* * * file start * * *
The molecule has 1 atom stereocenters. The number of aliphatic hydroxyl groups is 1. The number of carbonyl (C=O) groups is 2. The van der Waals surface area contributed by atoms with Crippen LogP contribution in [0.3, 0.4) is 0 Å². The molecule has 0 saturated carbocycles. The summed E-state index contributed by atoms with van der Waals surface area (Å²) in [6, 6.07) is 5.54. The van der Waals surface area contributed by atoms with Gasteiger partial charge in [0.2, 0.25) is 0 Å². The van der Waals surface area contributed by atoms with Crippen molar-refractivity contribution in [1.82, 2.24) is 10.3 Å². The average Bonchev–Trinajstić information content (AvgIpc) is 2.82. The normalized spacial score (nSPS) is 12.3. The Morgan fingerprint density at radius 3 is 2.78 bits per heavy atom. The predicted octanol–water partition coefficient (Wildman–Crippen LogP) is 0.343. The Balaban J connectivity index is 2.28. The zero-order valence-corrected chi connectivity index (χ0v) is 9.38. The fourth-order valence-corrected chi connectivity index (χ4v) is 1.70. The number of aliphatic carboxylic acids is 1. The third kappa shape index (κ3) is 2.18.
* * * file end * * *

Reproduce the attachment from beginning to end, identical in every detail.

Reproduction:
The molecule has 1 atom stereocenters. The number of aliphatic hydroxyl groups is 1. The number of carbonyl (C=O) groups is 2. The van der Waals surface area contributed by atoms with Crippen LogP contribution in [0.3, 0.4) is 0 Å². The molecule has 0 saturated carbocycles. The summed E-state index contributed by atoms with van der Waals surface area (Å²) in [6, 6.07) is 5.54. The van der Waals surface area contributed by atoms with Gasteiger partial charge in [0.2, 0.25) is 0 Å². The van der Waals surface area contributed by atoms with Crippen molar-refractivity contribution in [1.82, 2.24) is 10.3 Å². The average Bonchev–Trinajstić information content (AvgIpc) is 2.82. The normalized spacial score (nSPS) is 12.3. The Morgan fingerprint density at radius 3 is 2.78 bits per heavy atom. The predicted octanol–water partition coefficient (Wildman–Crippen LogP) is 0.343. The Balaban J connectivity index is 2.28. The zero-order valence-corrected chi connectivity index (χ0v) is 9.38. The fourth-order valence-corrected chi connectivity index (χ4v) is 1.70. The number of aliphatic carboxylic acids is 1. The third kappa shape index (κ3) is 2.18.